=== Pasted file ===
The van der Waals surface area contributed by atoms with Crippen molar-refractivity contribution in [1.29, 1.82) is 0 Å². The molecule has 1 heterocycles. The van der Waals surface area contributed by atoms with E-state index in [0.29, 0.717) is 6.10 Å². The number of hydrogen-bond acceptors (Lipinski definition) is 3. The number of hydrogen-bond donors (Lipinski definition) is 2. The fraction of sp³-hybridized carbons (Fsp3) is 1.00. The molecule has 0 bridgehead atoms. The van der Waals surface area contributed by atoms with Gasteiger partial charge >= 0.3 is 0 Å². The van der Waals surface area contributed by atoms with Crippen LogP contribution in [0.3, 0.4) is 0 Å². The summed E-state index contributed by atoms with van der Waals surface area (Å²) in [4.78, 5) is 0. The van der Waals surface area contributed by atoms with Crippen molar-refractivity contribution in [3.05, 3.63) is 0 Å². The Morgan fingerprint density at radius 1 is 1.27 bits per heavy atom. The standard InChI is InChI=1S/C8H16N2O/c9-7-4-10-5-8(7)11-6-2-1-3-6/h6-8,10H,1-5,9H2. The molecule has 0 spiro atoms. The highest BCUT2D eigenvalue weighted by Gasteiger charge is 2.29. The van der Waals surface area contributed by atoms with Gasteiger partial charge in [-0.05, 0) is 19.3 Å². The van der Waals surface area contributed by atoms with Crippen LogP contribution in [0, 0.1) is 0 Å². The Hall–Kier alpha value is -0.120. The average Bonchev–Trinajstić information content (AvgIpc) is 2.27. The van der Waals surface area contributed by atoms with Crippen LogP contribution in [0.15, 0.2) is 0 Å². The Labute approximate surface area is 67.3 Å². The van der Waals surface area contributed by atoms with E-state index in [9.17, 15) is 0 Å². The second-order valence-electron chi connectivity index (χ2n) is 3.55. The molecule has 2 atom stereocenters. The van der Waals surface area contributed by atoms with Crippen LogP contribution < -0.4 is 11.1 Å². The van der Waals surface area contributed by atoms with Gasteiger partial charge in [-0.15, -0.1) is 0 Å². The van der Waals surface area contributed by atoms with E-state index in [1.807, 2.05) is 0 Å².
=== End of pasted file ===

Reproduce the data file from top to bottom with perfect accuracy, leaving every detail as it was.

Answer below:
The van der Waals surface area contributed by atoms with Crippen molar-refractivity contribution in [1.29, 1.82) is 0 Å². The molecule has 1 heterocycles. The van der Waals surface area contributed by atoms with E-state index in [0.29, 0.717) is 6.10 Å². The number of hydrogen-bond acceptors (Lipinski definition) is 3. The number of hydrogen-bond donors (Lipinski definition) is 2. The fraction of sp³-hybridized carbons (Fsp3) is 1.00. The molecule has 0 bridgehead atoms. The van der Waals surface area contributed by atoms with Gasteiger partial charge >= 0.3 is 0 Å². The van der Waals surface area contributed by atoms with Crippen LogP contribution in [0.3, 0.4) is 0 Å². The summed E-state index contributed by atoms with van der Waals surface area (Å²) in [4.78, 5) is 0. The van der Waals surface area contributed by atoms with Crippen molar-refractivity contribution in [3.05, 3.63) is 0 Å². The Morgan fingerprint density at radius 1 is 1.27 bits per heavy atom. The standard InChI is InChI=1S/C8H16N2O/c9-7-4-10-5-8(7)11-6-2-1-3-6/h6-8,10H,1-5,9H2. The molecule has 0 spiro atoms. The highest BCUT2D eigenvalue weighted by Gasteiger charge is 2.29. The van der Waals surface area contributed by atoms with Gasteiger partial charge in [-0.05, 0) is 19.3 Å². The van der Waals surface area contributed by atoms with Crippen LogP contribution in [0, 0.1) is 0 Å². The Hall–Kier alpha value is -0.120. The average Bonchev–Trinajstić information content (AvgIpc) is 2.27. The van der Waals surface area contributed by atoms with Crippen LogP contribution in [0.15, 0.2) is 0 Å². The Labute approximate surface area is 67.3 Å². The van der Waals surface area contributed by atoms with E-state index in [9.17, 15) is 0 Å². The second-order valence-electron chi connectivity index (χ2n) is 3.55. The molecule has 2 atom stereocenters. The van der Waals surface area contributed by atoms with Crippen LogP contribution < -0.4 is 11.1 Å². The van der Waals surface area contributed by atoms with Gasteiger partial charge in [-0.15, -0.1) is 0 Å². The van der Waals surface area contributed by atoms with E-state index in [1.807, 2.05) is 0 Å².